“I was just sitting at home in California, minding my own business, but I could not stop thinking about what’s going on down here,” Winfrey told a crowd of Abrams supporters, adding that they were “on the precipice of a historic election.”
But after Abrams narrowly lost the Georgia race, she took a step back from politics to weigh her options. Some supporters say they want to see her pursue other political goals sooner rather than later — even in races Abrams has exhibited little to no interest in.
Others expressed hope that she would consider a run for the presidency, especially after she presented the Democratic rebuttal to President Trump’s State of the Union address in January.
The most recent example of that came Wednesday, when Sen. Johnny Isakson (R-Ga.) announced that he would be stepping down at the end of the year for health reasons, putting both of the state’s U.S. Senate seats into play in 2020.
Many had urged Abrams to run against the state’s other senator, Republican David Perdue, who is up for reelection next year. But she declined. So when Isakson’s seat opened up, Abrams’s name resurfaced, reigniting liberal hopes that she could help shrink the GOP majority.
But again Abrams expressed zero interest.
Her spokesman said in a statement: “While she will not be a candidate herself, she is committed to helping Democratic candidates win both Senate races next year.”
Some questioned why she wouldn’t jump at the opportunity to represent Georgians in the U.S. Senate. But those paying close to attention to Abrams, who has expressed interest in running for governor again, might have an idea. This week, I wrote about her interest in possibly being the running mate of the Democratic presidential nominee, suggesting her next role might be an executive one.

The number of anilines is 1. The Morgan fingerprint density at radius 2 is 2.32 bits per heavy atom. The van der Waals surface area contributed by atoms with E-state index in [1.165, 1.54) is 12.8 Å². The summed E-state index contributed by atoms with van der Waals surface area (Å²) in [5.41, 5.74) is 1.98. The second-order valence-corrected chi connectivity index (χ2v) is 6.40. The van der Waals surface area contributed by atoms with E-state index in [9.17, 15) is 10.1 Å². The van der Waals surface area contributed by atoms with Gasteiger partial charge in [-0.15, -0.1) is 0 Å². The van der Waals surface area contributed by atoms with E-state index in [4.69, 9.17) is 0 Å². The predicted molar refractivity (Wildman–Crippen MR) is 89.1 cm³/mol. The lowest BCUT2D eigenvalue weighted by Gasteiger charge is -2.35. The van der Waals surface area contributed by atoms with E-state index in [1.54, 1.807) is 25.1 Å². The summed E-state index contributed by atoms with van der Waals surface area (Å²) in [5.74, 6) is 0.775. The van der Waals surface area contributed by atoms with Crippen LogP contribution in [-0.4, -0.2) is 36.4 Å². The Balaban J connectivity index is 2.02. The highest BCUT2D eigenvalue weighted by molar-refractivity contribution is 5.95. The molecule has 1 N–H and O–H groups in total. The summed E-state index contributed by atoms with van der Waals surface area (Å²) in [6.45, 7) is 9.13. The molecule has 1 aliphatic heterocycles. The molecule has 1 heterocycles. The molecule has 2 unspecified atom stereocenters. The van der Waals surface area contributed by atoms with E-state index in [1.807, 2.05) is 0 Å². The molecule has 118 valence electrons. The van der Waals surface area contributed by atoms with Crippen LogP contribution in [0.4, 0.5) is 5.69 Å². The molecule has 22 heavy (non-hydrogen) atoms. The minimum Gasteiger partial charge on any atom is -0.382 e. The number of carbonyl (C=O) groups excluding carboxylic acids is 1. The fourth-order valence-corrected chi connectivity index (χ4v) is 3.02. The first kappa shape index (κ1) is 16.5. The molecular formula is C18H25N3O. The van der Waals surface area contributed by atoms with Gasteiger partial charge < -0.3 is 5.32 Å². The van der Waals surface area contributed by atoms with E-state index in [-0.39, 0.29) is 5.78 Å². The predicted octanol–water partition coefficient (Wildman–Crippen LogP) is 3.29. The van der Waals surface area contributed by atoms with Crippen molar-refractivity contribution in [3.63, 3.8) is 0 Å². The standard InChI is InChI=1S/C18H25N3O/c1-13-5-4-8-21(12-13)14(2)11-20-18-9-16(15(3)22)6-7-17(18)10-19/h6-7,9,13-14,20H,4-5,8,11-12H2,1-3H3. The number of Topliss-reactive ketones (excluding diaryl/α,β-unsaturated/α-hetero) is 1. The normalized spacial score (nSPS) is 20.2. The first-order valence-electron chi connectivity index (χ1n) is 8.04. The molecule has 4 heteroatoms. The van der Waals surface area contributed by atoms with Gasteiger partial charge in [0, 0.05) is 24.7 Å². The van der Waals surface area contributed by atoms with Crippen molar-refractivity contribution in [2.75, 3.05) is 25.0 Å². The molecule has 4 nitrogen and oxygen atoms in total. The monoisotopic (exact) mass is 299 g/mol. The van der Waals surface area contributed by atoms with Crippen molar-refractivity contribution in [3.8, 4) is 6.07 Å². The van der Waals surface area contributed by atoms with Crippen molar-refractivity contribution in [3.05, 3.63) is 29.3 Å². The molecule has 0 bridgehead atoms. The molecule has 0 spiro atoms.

“If the question is, would I like the job? I’m not going to be coy and say no. Of course I would love that opportunity,” she said on Joe Madison’s show on SiriusXM.
It’s understandable how liberals’ frustration with a GOP-controlled Senate under Trump could lead them to look to Abrams — and people like her — to “save America.” However, it seems apparent that Abrams’s interest in working with other lawmakers of equal power to shape society is in the past.
After Trump’s election, black women — the Democratic Party’s most faithful voting bloc — led the left in delivering the House to the Democrats: They turned out in such high numbers that the Trump-inspired blue wave some had predicted in 2018 materialized.
This has caused some liberals to depend heavily on black women to turn out in numbers, and even run for office, in the hope that they can outpace conservatives backing politicians who support Trump.
This strategy may make sense to some people, but requesting that black women, one of the demographic groups most critical of the president and his agenda, sacrifice their personal and professional goals for the greater well-being of democracy is unfair. Ultimately, what’s best for America in this political climate is allowing black women to determine what’s best for themselves.
As writer Roxane Gay tweeted in regard to Abrams’s dreams: “It is not her job to save the world. She already does more than we could hope. She will run for what she wants to run for when she wants to do it.”